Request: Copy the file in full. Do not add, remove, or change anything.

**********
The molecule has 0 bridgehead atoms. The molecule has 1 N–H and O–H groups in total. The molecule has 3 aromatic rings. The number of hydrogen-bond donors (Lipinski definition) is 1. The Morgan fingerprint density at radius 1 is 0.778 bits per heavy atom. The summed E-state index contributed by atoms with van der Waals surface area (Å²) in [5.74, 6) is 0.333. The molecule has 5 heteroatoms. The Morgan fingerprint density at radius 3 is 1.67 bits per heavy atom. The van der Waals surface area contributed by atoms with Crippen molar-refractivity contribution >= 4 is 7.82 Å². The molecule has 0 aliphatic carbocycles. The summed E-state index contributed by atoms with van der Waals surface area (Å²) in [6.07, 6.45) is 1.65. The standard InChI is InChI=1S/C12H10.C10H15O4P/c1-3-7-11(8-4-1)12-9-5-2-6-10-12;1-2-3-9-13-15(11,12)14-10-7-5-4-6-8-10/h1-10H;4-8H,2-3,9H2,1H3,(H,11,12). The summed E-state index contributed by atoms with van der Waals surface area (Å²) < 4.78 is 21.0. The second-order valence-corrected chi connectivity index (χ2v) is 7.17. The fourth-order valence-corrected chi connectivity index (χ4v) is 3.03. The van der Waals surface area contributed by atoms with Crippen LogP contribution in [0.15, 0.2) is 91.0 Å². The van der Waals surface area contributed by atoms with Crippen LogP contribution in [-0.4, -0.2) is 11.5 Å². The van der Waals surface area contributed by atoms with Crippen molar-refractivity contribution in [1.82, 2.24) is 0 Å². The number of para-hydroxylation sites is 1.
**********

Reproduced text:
The molecule has 0 bridgehead atoms. The molecule has 1 N–H and O–H groups in total. The molecule has 3 aromatic rings. The number of hydrogen-bond donors (Lipinski definition) is 1. The Morgan fingerprint density at radius 1 is 0.778 bits per heavy atom. The summed E-state index contributed by atoms with van der Waals surface area (Å²) in [5.74, 6) is 0.333. The molecule has 5 heteroatoms. The Morgan fingerprint density at radius 3 is 1.67 bits per heavy atom. The van der Waals surface area contributed by atoms with Crippen molar-refractivity contribution >= 4 is 7.82 Å². The molecule has 0 aliphatic carbocycles. The summed E-state index contributed by atoms with van der Waals surface area (Å²) in [6.07, 6.45) is 1.65. The standard InChI is InChI=1S/C12H10.C10H15O4P/c1-3-7-11(8-4-1)12-9-5-2-6-10-12;1-2-3-9-13-15(11,12)14-10-7-5-4-6-8-10/h1-10H;4-8H,2-3,9H2,1H3,(H,11,12). The summed E-state index contributed by atoms with van der Waals surface area (Å²) < 4.78 is 21.0. The second-order valence-corrected chi connectivity index (χ2v) is 7.17. The fourth-order valence-corrected chi connectivity index (χ4v) is 3.03. The van der Waals surface area contributed by atoms with Crippen LogP contribution in [0.15, 0.2) is 91.0 Å². The van der Waals surface area contributed by atoms with Crippen LogP contribution in [-0.4, -0.2) is 11.5 Å². The van der Waals surface area contributed by atoms with Crippen molar-refractivity contribution in [1.82, 2.24) is 0 Å². The number of para-hydroxylation sites is 1.